The ET user interface 200 also provides audio caller identifiers as well as visuals using caller specific ring tone. This means that the user can hear not only who his call is ringing based on the ringtone but who the call is from. The user then decides whether to answer the call. In another embodiment, the sound file identifying the caller may be in the caller's voice. For example, a caller can identify himself with his voice, such as "James." Other embodiments of the ET user interface include a character-to-language conversion that reads and converts a character caller identifier into a language. In this way, the synthesized voice is broadcast to the user as "input call from James."

The input call notification window 1410 may also include a calendar of the caller (not shown). Based on the caller's calendar, the user can make different decisions about whether to answer the incoming call. For example, if the user sees that the caller is now free in the caller's calendar but has to enter the meeting the rest of the time, the user can choose to answer the call. Similarly, if the user sees in the calendar that the caller is out of the office today, the user may decide to answer the call because the caller may need help with work. This additional information provided by the user's calendar helps the user decide whether to answer the call.

Fast forwarding function

Once the user is notified of the input call, the ET user interface 200 provides the user with the option to perform a fast delivery. FIG. 15 illustrates the ET user interface 200 during fast forwarding of the incoming call shown in FIG. 14. Referring to Figures 14 and 15, the input call notification window 1410 includes a quick transfer button 1430 labeled "Transfer to:". As shown in FIG. 15, the drop-down vertical list 1500 includes selections such as "mobile phone", "home", "monica", and the like. As mentioned above, the list 1500 may also include an option to either send the caller directly to the voicemail or not to ring. This fast forwarding feature can be used to allow an incoming call to be forwarded to a phone near the user when the user is away from the called phone. For example, suppose a user is on the road and he has his wireless notebook computer (where ET user interface 200 is running) and a cell phone. His office has a user's work computer and desk phone with an ET user interface 200 operating. Suppose an incoming call was received from someone calling the user's office phone. As long as the user is connected to the network (via a wireless nodebook computer), the user can use the fast forwarding feature to immediately forward incoming calls to the user's mobile phone.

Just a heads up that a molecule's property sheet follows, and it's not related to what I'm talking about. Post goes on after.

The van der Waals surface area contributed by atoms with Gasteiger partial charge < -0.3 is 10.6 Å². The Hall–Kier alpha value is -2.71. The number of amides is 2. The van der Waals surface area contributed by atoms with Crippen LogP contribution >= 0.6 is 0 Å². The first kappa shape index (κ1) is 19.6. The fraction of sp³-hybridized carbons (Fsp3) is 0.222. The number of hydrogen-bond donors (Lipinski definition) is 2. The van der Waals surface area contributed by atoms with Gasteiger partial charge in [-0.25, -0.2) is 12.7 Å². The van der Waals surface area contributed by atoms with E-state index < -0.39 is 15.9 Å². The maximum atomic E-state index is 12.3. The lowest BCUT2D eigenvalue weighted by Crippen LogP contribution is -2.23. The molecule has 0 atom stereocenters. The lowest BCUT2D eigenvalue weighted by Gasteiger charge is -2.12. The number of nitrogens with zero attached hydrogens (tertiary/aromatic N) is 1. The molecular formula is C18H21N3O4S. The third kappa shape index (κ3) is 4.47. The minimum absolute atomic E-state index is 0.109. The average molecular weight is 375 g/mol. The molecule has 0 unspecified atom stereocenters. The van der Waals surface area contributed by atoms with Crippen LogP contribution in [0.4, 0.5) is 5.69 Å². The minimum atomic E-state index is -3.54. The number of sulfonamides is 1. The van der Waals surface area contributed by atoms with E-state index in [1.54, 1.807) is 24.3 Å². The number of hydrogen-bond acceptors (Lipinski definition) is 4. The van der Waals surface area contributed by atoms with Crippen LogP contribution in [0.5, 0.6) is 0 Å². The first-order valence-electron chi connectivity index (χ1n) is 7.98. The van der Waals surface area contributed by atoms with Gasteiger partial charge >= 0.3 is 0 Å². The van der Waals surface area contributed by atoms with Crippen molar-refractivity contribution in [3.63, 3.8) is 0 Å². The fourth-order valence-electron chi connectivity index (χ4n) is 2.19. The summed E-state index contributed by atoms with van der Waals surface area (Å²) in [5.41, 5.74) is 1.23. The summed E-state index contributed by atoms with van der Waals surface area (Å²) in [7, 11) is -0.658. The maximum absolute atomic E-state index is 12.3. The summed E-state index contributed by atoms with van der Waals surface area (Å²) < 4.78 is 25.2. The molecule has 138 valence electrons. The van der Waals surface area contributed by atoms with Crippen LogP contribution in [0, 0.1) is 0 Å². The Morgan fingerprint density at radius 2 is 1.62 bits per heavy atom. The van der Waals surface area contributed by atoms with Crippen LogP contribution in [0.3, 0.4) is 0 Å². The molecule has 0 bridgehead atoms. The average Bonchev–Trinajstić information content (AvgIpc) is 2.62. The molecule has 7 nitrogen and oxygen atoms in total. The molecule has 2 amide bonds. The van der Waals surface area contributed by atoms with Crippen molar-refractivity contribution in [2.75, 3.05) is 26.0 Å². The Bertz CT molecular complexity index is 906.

The user preconfigures the ET user interface 200 with the telephone number of the location where the user may be. In addition, a calendar function can be used to automatically determine a user's location (based on his calendar) and add phone numbers to the quick forwarding list based on the calendar. This automatic filling of the quick forwarding list 1500 using calendar information allows the user to forward incoming calls to the phone at his current location. For example, if a user's calendar says he is meeting in a conference room from 9 am to 10 am, the ET quick forwarding list 1500 may include the conference room's phone number during that time. As shown in FIG. 15, a user activates a fast forward button 1430 to receive a notification of an incoming call entering his office and to have the incoming call ring to his home phone number. The fast forwarding feature of the ET user interface provides flexibility and reduces the likelihood that users will miss important calls.

Call forwarding function

The ET user interface 200 provides a user with a call forwarding feature that forwards a call to another phone in a particular condition. These conditions are configured by the user. For example, a user may want all incoming calls to be delivered to his cell phone whenever his computer is locked. Other call transfer conditions include the following. (a) Forward all calls when the screen saver appears. (b) Forward all calls when the presence state is out or on call. (c) Forward all calls at a specific time. For example, if a user works from home on Tuesday and Thursday, all calls on this day are delivered to the user's home phone. The call forwarding function can also be integrated into the calendar function, which recognizes the user's location from the calendar at a specific time and forwards (or provides forwarding) all calls to the phone or user's mobile phone at the location of the user. .